Almost every company has a mission statement, but not every company has a mission. For a startup, a mission is a perspective on how the world will look when they succeed. For example, Michael Karnjanaprakorn’s mission with Skillshare was to make lifelong learning and upskilling accessible to anyone—giving people the agency to craft a career that inspires them.
The idea germinated when Michael saw this problem up close: he had graduated from UVA, but he really wanted to continue to pursue new interests. He didn’t see a place where he could stretch, grow and practice lifelong learning in a deep way.
Michael was sure a solution was already out there. When it wasn’t, he realized that if he had this problem, surely others did, too. It was time for a solution—not just for him, but for everyone. That led to his founding of Skillshare.
Sarah McDevitt founded Core after suffering a debilitating panic attack. Over the next few months, she tried many things, and the only thing that worked was meditation. But none of the options in the market made it easy. With something that requires such a regular routine, the phone apps just weren’t cutting it. As a D-1 basketball player, she always loved coaching teens and so she decided that she would build a meditation product that the most difficult customers—teenage boys and girls—could use easily and effectively. This ended up becoming Core.
David Lu arrived at Berkeley for his undergrad and was astounded that every day, he could look up and see a clear blue sky. When he was growing up in Shanghai, this was rarely the case. As he continued his undergrad, he met fellow students, some from other parts of the world, who were also surprised at how the Bay Area seemed to have such great air (back then) compared to other places.
They realized that the first step in fixing a problem is to know there is a problem. They decided to build the most accurate sensor that could measure air quality. As they installed sensors, they learned that when traffic increased, the air quality got worse. David wanted to empower people around the world with data about their neighborhood, companies about the air their employees were breathing, and cities with information on how they could keep their citizens safe. From this, Clarity was born.
For all these entrepreneurs, a mission was born of a problem they had some connection with and cared deeply about—one they wanted to solve for themselves and also for others. Not every story is just like these, of course. But if you’re wondering where missions come from, look around you.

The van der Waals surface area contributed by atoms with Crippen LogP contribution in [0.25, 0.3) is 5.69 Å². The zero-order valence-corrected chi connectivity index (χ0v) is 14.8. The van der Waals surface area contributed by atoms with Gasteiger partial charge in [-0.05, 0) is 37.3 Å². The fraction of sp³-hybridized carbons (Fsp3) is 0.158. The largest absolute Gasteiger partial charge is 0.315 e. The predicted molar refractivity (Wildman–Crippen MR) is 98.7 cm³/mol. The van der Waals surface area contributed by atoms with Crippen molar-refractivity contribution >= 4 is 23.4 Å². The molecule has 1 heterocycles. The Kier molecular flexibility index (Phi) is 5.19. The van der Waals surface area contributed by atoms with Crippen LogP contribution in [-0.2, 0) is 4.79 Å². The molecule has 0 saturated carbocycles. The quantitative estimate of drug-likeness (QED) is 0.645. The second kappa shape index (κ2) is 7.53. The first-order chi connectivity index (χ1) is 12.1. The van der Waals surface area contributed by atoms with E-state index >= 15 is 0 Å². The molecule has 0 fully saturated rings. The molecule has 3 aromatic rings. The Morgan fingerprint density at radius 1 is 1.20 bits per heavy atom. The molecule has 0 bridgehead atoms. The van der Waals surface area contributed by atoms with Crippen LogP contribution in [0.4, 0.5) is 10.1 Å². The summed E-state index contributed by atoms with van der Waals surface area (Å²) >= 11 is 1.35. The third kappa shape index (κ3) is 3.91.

In 2009, my writing professor, Ira Sachs, suggested we all read Twyla Tharp’s The Creative Habit as part of our class. His reasoning was that the purpose of writing class is to eventually create something. And the sooner we realized that was our focus, the better. Ira used the class as a forcing function to make a short film, Last Address, which screened at Sundance and Berlin.
I chanced upon the book recently and it made me go into the rabbit hole on Twyla. What an amazing and talented person. This video interview of her captures her essence, which is all about carpe diem, or “shut up and do what you love.”
She’s still creating at a world-class level.
So should we all. So, let’s do it.
I’m proposing that to end this year with panache, we read The Creative Habit, talk about it, and form our own creative habits.
I’m committed to doing this with my friend and poet, Ellen. Let me know if you can join us. Would love to have you.
Here’s how you can join:
- Buy the book. You can buy it in Kindle or paperback. The paperback is beautifully designed.
- Sign up: DM me on Twitter to get the calendar invites!
- Read 4 of the (super quick) chapters by November 19th and join our Zoom call that day at 9am PST. We’ll share our takeaways and prompt a discussion in the group.
- Read 4 chapters by December 3rd and join our Zoom call that day at 9am PST.
- Read the final 4 chapters by December 17th and join our Zoom call that day at 9am PST.
DM me on Twitter to get the calendar invites!